Limited intermixing of synaptic vesicle components upon vesicle recycling.
Traffic. 2010 Jun; 11(6):800-12
This paper is very interesting as it provides strong support to the 'protein clustering model' of synaptic vesicle recycling.
After a synaptic vesicle has collapsed into the plasma membrane, it is recaptured by clathrin-mediated endocytosis in the periactive zone. A major question to resolve is how a novel vesicle with similar content as the previously fused vesicle can form. One model implies that a pool of vesicle proteins reside in the plasma membrane. Following fusion, the proteins of a vesicle mix with this pool and, subsequently, a new set of vesicle proteins are gathered in a sorting process. An alternative model implies that the proteins of a vesicle remain clustered after fusion. The subsequent endocytic process would then be simpler and less dependent on protein sorting. Opazo et al. now show that endogenous synaptotagmin (monitored by intraluminal domain antibodies) does not diffuse away from synapses into adjacent axonal segments during physiological stimulation conditions. Such diffusion, an argument for the first model above, has previously been observed with expressed pH-sensitive green fluorescent protein (pHluorin)-tagged vesicle proteins. Second, they found that little or no mixing of synaptotagmin occurred when different pools were labeled sequentially with different fluorophores. Third, they found that endogenous synaptic vesicle proteins have a clustered distribution in the plasma membrane whereas expressed synaptopHluorin-tagged proteins have a diffuse distribution.
The paper thus supports the model implying that vesicle proteins remain clustered after exocytosis. As pointed out by the authors, however, it is not possible to conclude whether clusters contain the full complement of a vesicle's proteins or whether they contain smaller fractions. The study also emphasizes that results obtained with expressed tagged vesicle proteins need to be interpreted with caution.
Brodin L: F1000Prime Recommendation of [Opazo F et al., Traffic 2010, 11(6):800-12]. In F1000Prime, 26 Mar 2010; DOI: 10.3410/f.2681956.2344054. F1000Prime.com/2681956#eval2344054
F1000Prime Recommendations, Dissents and Comments for [Opazo F et al., Traffic 2010, 11(6):800-12]. In F1000Prime, 07 Dec 2013; F1000Prime.com/2681956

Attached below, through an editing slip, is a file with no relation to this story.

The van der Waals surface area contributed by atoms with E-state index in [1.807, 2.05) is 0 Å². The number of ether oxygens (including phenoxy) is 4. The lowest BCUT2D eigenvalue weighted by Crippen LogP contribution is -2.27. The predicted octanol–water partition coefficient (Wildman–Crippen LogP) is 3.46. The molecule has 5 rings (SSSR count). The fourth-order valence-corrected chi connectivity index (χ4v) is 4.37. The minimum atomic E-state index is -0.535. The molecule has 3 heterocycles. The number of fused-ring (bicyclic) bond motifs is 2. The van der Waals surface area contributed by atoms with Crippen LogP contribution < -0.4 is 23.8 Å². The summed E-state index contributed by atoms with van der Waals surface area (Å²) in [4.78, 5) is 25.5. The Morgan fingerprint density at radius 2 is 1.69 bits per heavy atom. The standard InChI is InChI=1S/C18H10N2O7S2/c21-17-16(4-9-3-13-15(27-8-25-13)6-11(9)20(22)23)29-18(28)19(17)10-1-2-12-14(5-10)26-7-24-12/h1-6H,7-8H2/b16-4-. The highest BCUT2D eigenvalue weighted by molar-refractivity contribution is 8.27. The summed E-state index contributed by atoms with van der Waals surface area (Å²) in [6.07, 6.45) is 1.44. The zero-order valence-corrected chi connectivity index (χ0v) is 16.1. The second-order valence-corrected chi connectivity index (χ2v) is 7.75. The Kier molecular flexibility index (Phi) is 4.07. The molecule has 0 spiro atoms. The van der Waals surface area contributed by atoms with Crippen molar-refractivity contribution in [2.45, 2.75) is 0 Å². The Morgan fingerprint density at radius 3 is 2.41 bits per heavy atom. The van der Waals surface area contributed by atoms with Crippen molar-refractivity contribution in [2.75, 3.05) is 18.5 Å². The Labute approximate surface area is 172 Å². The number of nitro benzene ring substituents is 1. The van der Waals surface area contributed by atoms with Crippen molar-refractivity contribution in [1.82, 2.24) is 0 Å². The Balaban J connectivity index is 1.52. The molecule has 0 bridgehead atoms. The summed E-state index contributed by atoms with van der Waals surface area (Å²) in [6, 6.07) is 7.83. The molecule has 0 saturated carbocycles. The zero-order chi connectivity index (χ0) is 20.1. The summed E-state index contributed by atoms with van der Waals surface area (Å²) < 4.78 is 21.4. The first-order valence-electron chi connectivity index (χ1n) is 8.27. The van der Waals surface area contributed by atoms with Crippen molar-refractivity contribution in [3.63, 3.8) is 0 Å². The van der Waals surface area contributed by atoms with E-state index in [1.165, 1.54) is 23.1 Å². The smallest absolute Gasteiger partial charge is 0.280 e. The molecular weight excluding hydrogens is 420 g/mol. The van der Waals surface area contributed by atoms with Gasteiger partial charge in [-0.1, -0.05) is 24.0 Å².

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Synaptic vesicles recycle repeatedly in order to maintain synaptic transmission. We have previously proposed that upon exocytosis the vesicle components persist as clusters, which would be endocytosed as whole units. It has also been proposed that the vesicle components diffuse into the plasma membrane and are then randomly gathered into new vesicles. We found here that while strong stimulation (releasing the entire recycling pool) causes the diffusion of the vesicle marker synaptotagmin out of synaptic boutons, moderate stimulation (releasing approximately 19% of all vesicles) is followed by no measurable diffusion. In agreement with this observation, synaptotagmin molecules labeled with different fluorescently tagged antibodies did not appear to mix upon vesicle recycling, when investigated by subdiffraction resolution stimulated emission depletion (STED) microscopy. Finally, as protein diffusion from vesicles has been mainly observed using molecules tagged with pH-sensitive green fluorescent protein (pHluorin), we have also investigated the membrane patterning of several native and pHluorin-tagged proteins. While the native proteins had a clustered distribution, the GFP-tagged ones were diffused in the plasma membrane. We conclude that synaptic vesicle components intermix little, at least under moderate stimulation, possibly because of the formation of clusters in the plasma membrane. We suggest that several pHluorin-tagged vesicle proteins are less well integrated in clusters.
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